NOVOSIBIRSK, Russia — I’ve been following the record-breaking snowfall in my beloved motherland, what my father always referred to as “the great state of Maine.” It has been fascinating to hear how local governments are struggling to cope with conditions that are business as usual in Siberia.

I came to Siberia in 1992, expecting to spend four months experiencing the transition to democracy. I am still here, and democracy is still in transition.

I’ve learned a lot during these last 23 years, including that minus 40 is where Celsius meets Fahrenheit and that this temperature brings out the best in Siberians. I was reminded of that taking my daughter to school on the bus.

A COLD WAR HEAT-UP

At minus 35, no one gives an inch to help others struggling past the blockade of coats and hats. Minus 40, and the bus transforms into the world I want to live in. The furry mass shuffles back to make way as a chorus of “get in, get in, it’s cold out there” sings. At minus 40, there is room and respect for the needs of everyone. We are united in our desire to survive and understand that that requires sacrificing some of our own comfort.

In a previous adventure at minus 40, my car got stuck in the snow. Before long, a committed volunteer team of passers-by appeared. This was no brute-force rock-and-push situation. They patiently applied scientific technique to understanding the rut, identifying constraints and possible exit paths. They did not waste an ounce of energy thinking about what kind of idiot with a weird accent takes a car on a campus pedestrian path.

It was an hour and a half, with my Fahrenheit meeting their Celsius all the while, before they were able to free the car, and we experienced a fleeting moment of bonding through a shared feeling of great accomplishment.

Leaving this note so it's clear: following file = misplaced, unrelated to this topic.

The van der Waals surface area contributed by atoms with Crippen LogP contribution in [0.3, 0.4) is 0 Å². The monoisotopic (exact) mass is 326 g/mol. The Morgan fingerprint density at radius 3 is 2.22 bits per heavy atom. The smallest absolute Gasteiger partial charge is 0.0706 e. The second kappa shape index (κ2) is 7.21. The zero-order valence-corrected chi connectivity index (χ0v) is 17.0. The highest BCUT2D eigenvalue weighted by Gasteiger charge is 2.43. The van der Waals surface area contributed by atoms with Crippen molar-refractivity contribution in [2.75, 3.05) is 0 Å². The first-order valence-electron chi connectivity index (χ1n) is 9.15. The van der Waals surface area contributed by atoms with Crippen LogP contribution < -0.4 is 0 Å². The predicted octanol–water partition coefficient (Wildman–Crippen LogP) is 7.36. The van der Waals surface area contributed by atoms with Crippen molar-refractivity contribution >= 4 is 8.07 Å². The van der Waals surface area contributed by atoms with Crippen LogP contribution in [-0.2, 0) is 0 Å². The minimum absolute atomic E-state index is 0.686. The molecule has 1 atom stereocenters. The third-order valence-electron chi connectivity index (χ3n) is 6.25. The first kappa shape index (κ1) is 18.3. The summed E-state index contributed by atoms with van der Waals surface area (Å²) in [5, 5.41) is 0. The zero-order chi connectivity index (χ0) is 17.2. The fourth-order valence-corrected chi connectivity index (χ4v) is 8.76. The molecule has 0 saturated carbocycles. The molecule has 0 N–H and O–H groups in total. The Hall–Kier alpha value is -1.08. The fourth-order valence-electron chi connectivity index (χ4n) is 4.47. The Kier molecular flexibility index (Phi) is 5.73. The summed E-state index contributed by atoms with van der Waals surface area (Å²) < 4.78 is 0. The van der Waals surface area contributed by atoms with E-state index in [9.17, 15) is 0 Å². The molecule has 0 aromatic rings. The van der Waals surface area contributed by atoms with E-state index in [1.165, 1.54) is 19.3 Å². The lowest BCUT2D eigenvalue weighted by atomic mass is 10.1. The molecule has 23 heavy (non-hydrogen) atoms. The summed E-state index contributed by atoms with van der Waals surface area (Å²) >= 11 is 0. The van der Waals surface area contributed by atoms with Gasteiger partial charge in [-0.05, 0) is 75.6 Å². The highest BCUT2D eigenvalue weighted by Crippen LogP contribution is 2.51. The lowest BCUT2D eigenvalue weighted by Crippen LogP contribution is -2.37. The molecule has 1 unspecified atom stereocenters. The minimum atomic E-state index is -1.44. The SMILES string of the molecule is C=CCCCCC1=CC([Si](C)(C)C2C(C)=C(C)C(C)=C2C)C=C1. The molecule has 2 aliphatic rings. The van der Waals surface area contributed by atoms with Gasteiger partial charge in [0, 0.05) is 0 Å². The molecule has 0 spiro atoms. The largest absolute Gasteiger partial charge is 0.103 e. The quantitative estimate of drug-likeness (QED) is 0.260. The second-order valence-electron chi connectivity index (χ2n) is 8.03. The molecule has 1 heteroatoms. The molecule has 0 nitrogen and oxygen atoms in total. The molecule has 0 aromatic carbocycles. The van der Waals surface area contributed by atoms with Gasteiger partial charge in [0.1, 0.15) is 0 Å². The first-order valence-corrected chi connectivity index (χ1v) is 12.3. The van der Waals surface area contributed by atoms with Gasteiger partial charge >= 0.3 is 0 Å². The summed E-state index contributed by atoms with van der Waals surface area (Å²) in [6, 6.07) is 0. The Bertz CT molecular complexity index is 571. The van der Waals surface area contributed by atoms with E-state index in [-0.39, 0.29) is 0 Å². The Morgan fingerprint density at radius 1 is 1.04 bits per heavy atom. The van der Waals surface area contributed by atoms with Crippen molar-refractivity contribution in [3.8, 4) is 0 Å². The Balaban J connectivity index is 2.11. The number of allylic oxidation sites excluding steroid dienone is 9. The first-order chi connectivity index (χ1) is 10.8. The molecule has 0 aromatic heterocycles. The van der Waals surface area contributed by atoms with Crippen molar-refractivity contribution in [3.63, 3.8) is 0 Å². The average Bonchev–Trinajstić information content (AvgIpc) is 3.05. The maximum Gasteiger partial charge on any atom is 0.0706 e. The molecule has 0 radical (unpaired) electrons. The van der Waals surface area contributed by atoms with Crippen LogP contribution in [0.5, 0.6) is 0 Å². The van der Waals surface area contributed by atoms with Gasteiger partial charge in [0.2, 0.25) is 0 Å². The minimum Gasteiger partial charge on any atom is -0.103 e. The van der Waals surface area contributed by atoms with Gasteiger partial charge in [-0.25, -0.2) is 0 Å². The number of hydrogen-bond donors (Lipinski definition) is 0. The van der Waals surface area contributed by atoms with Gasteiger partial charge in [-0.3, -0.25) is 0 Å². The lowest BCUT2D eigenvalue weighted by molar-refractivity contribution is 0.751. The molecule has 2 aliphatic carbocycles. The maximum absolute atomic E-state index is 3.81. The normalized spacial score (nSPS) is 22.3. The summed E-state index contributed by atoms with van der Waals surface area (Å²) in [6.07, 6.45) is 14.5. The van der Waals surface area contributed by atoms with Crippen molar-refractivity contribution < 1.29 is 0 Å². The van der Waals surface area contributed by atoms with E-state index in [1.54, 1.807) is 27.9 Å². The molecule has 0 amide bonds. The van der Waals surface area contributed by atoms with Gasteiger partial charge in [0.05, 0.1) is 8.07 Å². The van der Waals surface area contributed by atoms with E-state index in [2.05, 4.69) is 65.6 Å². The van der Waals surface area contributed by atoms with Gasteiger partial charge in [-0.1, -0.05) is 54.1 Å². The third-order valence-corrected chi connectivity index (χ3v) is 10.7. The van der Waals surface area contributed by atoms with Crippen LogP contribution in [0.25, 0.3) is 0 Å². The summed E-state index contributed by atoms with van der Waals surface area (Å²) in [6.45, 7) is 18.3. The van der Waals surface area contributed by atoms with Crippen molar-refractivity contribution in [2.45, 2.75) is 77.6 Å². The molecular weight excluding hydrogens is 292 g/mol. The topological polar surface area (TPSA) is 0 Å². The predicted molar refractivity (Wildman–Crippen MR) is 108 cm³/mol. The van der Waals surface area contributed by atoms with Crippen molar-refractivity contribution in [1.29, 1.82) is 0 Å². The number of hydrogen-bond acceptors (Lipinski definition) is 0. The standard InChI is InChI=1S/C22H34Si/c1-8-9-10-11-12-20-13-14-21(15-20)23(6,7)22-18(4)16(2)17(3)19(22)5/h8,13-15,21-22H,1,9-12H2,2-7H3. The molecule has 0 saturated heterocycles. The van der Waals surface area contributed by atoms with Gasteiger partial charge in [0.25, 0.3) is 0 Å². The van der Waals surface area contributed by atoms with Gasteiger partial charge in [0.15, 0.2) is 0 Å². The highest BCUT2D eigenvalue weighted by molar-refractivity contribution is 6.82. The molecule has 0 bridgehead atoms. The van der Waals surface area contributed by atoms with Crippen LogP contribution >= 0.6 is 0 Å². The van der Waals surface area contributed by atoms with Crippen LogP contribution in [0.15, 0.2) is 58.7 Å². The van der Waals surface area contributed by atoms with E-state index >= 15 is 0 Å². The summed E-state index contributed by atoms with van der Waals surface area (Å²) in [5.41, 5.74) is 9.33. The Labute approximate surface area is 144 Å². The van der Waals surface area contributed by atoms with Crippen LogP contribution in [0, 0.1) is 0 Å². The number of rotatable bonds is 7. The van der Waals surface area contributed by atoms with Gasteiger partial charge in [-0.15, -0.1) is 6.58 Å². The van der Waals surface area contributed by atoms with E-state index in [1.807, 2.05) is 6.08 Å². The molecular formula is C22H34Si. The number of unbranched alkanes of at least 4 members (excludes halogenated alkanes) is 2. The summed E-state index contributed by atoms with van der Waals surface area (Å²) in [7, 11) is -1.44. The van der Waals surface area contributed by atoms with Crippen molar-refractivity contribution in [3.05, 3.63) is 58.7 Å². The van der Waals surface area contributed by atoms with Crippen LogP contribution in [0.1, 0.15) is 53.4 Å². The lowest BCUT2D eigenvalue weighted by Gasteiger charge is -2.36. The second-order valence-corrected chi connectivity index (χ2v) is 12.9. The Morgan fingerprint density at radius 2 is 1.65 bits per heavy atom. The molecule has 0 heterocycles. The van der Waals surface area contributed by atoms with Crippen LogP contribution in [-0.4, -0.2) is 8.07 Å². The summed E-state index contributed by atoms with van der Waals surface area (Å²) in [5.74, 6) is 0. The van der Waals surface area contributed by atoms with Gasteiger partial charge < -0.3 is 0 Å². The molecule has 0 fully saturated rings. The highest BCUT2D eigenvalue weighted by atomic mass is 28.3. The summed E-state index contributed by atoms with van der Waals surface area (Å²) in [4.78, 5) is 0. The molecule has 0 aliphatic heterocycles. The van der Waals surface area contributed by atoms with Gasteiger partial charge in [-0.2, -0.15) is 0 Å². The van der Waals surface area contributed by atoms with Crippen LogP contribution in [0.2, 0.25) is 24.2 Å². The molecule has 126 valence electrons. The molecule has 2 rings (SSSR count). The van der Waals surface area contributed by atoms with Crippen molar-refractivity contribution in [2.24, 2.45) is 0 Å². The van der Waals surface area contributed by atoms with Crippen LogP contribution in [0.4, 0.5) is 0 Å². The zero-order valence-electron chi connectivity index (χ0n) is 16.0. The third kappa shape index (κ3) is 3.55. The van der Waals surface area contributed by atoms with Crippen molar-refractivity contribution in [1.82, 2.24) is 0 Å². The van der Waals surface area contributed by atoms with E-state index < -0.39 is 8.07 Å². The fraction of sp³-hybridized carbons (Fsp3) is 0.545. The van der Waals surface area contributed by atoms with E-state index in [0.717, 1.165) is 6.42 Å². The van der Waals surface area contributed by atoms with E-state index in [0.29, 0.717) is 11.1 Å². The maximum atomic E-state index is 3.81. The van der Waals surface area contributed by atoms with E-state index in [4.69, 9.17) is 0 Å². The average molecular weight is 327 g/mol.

The current U.S. sanctions against Russia and talk of using $3 billion U.S. taxpayer dollars to arm neighboring Ukraine make me wonder what temperature we have to reach in this Cold War heat-up before the U.S. and Russia can meet and work productively together.

During the previous Cold War, amid the arms build-up and proxy wars, the antagonism between the Soviet Union and the U.S. was channeled into a space race that challenged the two countries to achieve great things that were appreciated and shared by all.

FROM RUSSIA TO CHEBEAGUE

The current situation is a clown race downhill for civilization. There are so many disturbingly idiotic things associated with this on both sides that I don’t want to wreck my minus-40-degree euphoria going into more detail.

I prefer remembering how the volunteer movement began in Siberia after Nikolai Slabzhanin visited Chebeague Island and discovered that everything from the fire department to the library was the responsibility of volunteers.

I want to think about inspiring nongovernmental organizations throughout Russia by using a case study of my sister’s company, Coffee By Design, and congratulating Sergey Pleshakov with a Portland Buy Local T-shirt when he launched a “Buy Local Movement” in the Far East.

The people engaged in development at the bottom are getting results that actually improve quality of life as they continue their search for a new, authentic way of life for post-Soviet Russia. Many of these improvements were carried out by people who’d read about or met with Americans working in their communities finding solutions to similar challenges.

At minus 40, the crisp, frozen air is silent but for the crack of footfalls on snow of people heading out at a determined pace, certain that they’ll not last long out here alone. None of these advances was enhanced by people promoting political agendas or vendettas on either side.

NO TIME, LIVES TO WASTE

How many degrees is the point at which the political elite in both countries realize the mortal danger of continuing to be pushy, ignorant, hypocritical or selfish? What does the temperature need to be for each side to talk less and hear more?

What is the tipping point that inspires an impulse toward shared glory, comfort or sacrifice? Where does Celsius meet Fahrenheit, the moment when Russia and America start to understand each other?

The challenges are many: global warming; nuclear armaments; the echoing chasm between the global haves and have-nots; the universal yearning for a peaceful future for our children and a revival of honor and the values that attracted Russians and others throughout the world to America in the first place. There is no more time or lives to waste on ego-driven fantasies of omnipotence. Nature always wins.